The awful tips to earn money online without selling anything
Category : Make Money Online , SEO News
Of course, you already know one popular option for monetizing your blog — you could create a product. But you just don’t feel ready yet. And besides, creating and promoting a product takes time.
What you need right now is a way to earn a little money from your blog without a ton of work.
Fortunately, a way exists that’s highly effective, requires little ramp-up time, and is used by some of the most respected names on the web.
Many bloggers have heard of it, but for a silly reason completely ignore it…
If you don’t have a product to sell, one of the best ways to earn money from your blog is to sell products that other people have created.
It’s usually referred to as affiliate marketing. Here’s how it works…
You introduce your readers to a product, and if they happen to make a purchase as a result of your introduction, you get a commission as a thank you.
It’s pretty simple, but you’d be hard pressed to find a topic that inspires as many strong opinions.
Some revere it; some despise it.
Some use it; some abuse it.
But you don’t consider it because hawking someone else’s products has always felt, well…
Promote Valuable Free Content, Not the Product
Even when a product is outstanding and you’ve achieved great results with it, directly asking your audience to purchase it can sometimes be daunting.
Luckily, many product creators also develop high-value free resources for you to promote instead — resources that ultimately tie into an offer to buy one of their products.
Usually, they work like this:
- You send your audience (via a unique link) to a free resource created by a second party that will teach them something valuable (a free video course, for example).
- After going through the free resource, they will be sent an offer to purchase a more expansive, related product.
- If they purchase that product, you receive a commission.
Never Promote a Product You Don’t Use
One of the worst dinner parties I’ve ever been to centered around a pork belly dish the host had never tried making before.
Rather than going with a recipe he loved and had cooked before, he went with something brand new from a random blog he’d only just found.
The party itself wasn’t bad, but the food most definitely was. Fortunately, everyone was able to laugh about it.
Offering a product to your audience sight unseen, risks a similar catastrophe. And your readers might not be as forgiving as those dinner party guests.
Think about it — would you recommend to a friend a restaurant you’ve never visited? Would you put your in-laws up in a hotel in a strange part of town you don’t know? (Well, depending on your in-laws, maybe you would! But you get the picture.)
Just as you normally wouldn’t do those things, you should never promote a product you haven’t used.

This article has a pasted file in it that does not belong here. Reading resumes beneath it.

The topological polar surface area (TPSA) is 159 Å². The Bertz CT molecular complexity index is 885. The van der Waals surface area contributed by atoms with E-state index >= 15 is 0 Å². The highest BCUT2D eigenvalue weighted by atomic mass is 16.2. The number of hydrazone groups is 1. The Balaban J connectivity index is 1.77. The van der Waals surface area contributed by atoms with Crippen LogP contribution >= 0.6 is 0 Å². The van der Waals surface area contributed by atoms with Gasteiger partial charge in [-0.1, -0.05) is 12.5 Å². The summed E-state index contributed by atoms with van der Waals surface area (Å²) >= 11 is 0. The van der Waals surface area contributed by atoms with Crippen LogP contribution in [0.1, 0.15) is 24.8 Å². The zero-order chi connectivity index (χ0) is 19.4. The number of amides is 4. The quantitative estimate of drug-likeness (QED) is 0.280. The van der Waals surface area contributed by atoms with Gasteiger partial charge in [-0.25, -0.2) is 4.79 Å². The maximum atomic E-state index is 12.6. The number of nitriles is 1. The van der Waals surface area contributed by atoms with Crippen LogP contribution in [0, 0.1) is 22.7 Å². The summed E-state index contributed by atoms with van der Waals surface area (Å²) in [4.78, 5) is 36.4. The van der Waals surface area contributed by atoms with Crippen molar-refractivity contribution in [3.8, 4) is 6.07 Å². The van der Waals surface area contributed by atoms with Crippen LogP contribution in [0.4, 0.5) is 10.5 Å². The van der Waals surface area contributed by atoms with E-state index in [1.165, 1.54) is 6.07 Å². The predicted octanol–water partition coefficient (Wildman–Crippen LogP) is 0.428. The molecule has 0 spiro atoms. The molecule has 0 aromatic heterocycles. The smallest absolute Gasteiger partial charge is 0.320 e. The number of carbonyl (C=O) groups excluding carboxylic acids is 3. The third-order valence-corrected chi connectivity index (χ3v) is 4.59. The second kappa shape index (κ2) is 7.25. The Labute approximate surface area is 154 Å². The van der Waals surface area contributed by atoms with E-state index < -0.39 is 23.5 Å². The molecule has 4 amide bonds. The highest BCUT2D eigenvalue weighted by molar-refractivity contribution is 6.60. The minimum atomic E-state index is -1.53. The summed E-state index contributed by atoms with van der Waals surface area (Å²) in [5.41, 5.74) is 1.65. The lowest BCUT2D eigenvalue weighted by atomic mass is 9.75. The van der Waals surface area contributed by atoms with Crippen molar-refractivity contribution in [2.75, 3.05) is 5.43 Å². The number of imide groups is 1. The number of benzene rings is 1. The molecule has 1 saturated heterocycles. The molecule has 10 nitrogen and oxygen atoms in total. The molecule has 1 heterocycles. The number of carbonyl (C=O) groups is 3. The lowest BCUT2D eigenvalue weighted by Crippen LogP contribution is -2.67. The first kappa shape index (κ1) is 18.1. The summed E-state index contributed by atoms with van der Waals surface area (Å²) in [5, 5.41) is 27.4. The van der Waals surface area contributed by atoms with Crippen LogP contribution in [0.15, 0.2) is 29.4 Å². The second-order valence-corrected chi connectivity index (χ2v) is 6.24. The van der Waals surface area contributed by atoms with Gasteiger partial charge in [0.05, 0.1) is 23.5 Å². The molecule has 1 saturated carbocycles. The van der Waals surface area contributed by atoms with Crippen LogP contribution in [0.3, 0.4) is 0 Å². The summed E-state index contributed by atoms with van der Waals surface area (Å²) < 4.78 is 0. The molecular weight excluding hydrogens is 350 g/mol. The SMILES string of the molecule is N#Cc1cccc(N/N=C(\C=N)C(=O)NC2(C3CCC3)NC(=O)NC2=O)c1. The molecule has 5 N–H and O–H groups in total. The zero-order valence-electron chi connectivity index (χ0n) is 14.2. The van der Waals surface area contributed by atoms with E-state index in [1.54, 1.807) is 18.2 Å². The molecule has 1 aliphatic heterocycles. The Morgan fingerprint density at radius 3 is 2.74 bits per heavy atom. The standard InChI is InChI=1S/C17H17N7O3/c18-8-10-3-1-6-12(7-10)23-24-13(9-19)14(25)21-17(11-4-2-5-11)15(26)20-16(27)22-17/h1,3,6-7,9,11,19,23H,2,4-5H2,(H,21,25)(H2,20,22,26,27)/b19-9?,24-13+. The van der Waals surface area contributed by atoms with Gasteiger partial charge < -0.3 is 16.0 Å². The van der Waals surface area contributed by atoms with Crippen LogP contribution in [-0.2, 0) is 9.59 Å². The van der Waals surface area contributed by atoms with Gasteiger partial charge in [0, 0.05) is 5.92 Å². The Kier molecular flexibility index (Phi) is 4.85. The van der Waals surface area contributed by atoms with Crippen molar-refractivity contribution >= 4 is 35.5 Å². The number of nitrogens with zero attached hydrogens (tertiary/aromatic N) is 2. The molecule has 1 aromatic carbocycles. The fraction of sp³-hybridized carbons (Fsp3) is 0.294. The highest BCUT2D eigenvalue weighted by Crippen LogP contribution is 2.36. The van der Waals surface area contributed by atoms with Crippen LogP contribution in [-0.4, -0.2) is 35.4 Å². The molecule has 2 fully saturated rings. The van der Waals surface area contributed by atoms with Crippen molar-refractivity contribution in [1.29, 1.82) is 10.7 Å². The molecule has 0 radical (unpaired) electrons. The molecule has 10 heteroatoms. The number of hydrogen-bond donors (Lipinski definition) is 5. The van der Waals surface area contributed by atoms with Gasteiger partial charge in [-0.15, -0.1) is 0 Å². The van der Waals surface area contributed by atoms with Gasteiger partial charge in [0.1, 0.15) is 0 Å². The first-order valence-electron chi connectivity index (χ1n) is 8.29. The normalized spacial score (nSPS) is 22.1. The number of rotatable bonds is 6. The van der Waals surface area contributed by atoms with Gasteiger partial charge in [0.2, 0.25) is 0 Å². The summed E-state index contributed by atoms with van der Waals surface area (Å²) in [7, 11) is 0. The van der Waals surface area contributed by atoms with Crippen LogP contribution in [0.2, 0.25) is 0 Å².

As Pat Flynn says, “Before deciding to actually promote it as an affiliate, it’s always best to use that product first so you can understand the user experience that THEIR PRODUCT will provide for YOUR AUDIENCE. You have to understand what that’s like because the trust that you have with your audience is the most important thing in the world.”
Pick a Product That Builds Their Trust
Many bloggers choose a product based on the commission structure — how much it pays, whether it’s recurring, etc.
It might sound like greed, but more likely whenever they ask their readers to buy something, they feel like they’re asking for a favor. And since you can’t ask favors too often, they figure they might as well make as much money as they can when they do.
But that’s totally the wrong way to look at it. Promoting a product is not a withdrawal from the “trust bank.” It’s a deposit — if you choose the right product.
According to Pat Flynn, commission levels shouldn’t factor into the decision you make to promote a product as an affiliate:
Pat’s answer hints at an often-overlooked benefit of making a successful affiliate sale — if your audience buys the product through you and has a great experience with the product, their purchasing trust in you increases.
To put it simply, they’ll more likely buy from you in the future, whether you’re recommending another affiliate product or launching your own.
And even if they don’t buy from you again, you’ll have strengthened the relationship by introducing them to a product they love.
So when analyzing affiliate opportunities, consider more than just the amount you’ll make off each sale. Consider how many outstanding experiences you can create and, ultimately, how much trust you can build.
If you get a sizeable commission — great. If the commissions are recurring — even better. But consider these details bonuses or cherries on top rather than key factors that guide your decision-making.
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